NCSE can occur in a variety of disorders, including hypoxia, metabolic disturbances, and after convulsive seizures . Clinically patients may display subtle, intermittent focal or multifocal rhythmic movements suggestive of seizures; there may not be movements . The wide overlap between the clinical symptoms of NCSE and many other disorders causing change in mental status limits the usefulness of clinical measures for diagnosis . Therefore, the condition can be difficult to diagnose, especially in the obtunded/comatose patient in which comorbid condition are often present .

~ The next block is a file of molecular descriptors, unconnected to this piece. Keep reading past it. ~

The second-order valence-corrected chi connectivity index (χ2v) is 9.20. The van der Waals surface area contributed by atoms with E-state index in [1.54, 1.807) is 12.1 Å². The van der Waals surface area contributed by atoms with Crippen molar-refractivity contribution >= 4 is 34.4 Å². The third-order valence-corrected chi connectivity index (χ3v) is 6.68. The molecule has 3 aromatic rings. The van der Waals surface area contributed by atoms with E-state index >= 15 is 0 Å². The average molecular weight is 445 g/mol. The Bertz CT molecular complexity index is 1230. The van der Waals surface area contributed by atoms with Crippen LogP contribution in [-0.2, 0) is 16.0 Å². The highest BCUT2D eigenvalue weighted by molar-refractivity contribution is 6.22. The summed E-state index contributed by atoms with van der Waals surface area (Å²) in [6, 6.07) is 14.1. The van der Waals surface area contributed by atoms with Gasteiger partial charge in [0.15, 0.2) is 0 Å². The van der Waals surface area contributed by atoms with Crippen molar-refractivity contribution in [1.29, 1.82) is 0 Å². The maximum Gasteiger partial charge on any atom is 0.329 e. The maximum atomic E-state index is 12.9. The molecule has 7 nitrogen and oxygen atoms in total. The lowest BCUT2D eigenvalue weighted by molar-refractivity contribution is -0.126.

Treatment recommendations between GCSE and NCSE differ significantly. The preferred treatment pathway for GCSE is intravenous administration of lorazepam or diazepam directly followed by phenytoin or equivalent fosphenytoin. Patient with refractory GCSE should be treated in an intensive care units by anaesthetic doses of midazolam, propofol or barbiturates; the anaesthetics are titrated against a burst suppression pattern on EEG monitoring . The initial therapy of NCSE depends on the type and the cause. In most cases of absence NCSE, a small intravenous (i.v.) dose of lorazepam or diazepam will terminate the attack. Complex partial NCSE is initially treated such as GCSE, however, when refractory further non-anaesthetising substances should be given instead of anaesthetics. In subtle SE i.v. anaesthesia may be required . Regarding treatment, comatose NCSE patients treated with benzodiazepines may worsen, whereas generalized nonconvulsive status epilepticus patients may suffer iatrogenically from aggressive treatment (hypotension and respiratory depression) necessitating balancing the potential neurologic morbidity of NCSE against the possible morbidity of IV antiepileptic drugs. Therefore, less aggressive treatment with oral antiepileptics (e.g., Valproic acid) may be considered in clinically mild cases [2, 7]. Determining the prognosis in nonconvulsive status epilepticus (NCSE) is complicated by several factors: under-recognition of NCSE with its spontaneous resolution; incorrect diagnosis of NCSE based on misinterpretation of EEG patterns as NCSE and grouping of different populations that have markedly different co-morbidities ,9]. There are almost no prospective studies with premorbid neuropsychometric studies, and retrospective studies typically include isolated cases, or case series that include conditions in which the cause of NCSE itself causes cognitive morbidity. Larger, prospective studies will be needed to truly determine the prognosis in the different types of NCSE, stratified according to associated degrees of impairment .